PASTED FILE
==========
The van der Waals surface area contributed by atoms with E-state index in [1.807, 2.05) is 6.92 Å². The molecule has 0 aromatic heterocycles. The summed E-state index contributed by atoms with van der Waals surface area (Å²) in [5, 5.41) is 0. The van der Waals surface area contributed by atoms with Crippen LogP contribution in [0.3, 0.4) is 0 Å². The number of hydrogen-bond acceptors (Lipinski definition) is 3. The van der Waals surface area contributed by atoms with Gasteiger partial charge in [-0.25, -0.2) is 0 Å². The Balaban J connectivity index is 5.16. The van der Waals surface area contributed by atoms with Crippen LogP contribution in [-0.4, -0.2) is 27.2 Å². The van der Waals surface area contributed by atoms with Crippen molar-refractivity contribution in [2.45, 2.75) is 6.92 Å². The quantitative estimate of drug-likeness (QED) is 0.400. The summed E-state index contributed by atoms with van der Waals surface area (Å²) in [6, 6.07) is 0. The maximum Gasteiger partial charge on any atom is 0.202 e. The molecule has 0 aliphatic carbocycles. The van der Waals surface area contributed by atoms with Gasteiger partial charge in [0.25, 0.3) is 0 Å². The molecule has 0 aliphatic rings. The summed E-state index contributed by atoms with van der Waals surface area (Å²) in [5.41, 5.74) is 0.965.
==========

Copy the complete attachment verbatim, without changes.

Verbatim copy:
The van der Waals surface area contributed by atoms with E-state index in [1.807, 2.05) is 6.92 Å². The molecule has 0 aromatic heterocycles. The summed E-state index contributed by atoms with van der Waals surface area (Å²) in [5, 5.41) is 0. The van der Waals surface area contributed by atoms with Crippen LogP contribution in [0.3, 0.4) is 0 Å². The number of hydrogen-bond acceptors (Lipinski definition) is 3. The van der Waals surface area contributed by atoms with Gasteiger partial charge in [-0.25, -0.2) is 0 Å². The Balaban J connectivity index is 5.16. The van der Waals surface area contributed by atoms with Crippen LogP contribution in [-0.4, -0.2) is 27.2 Å². The van der Waals surface area contributed by atoms with Crippen molar-refractivity contribution in [2.45, 2.75) is 6.92 Å². The quantitative estimate of drug-likeness (QED) is 0.400. The summed E-state index contributed by atoms with van der Waals surface area (Å²) in [6, 6.07) is 0. The maximum Gasteiger partial charge on any atom is 0.202 e. The molecule has 0 aliphatic carbocycles. The van der Waals surface area contributed by atoms with Gasteiger partial charge in [0.25, 0.3) is 0 Å². The molecule has 0 aliphatic rings. The summed E-state index contributed by atoms with van der Waals surface area (Å²) in [5.41, 5.74) is 0.965.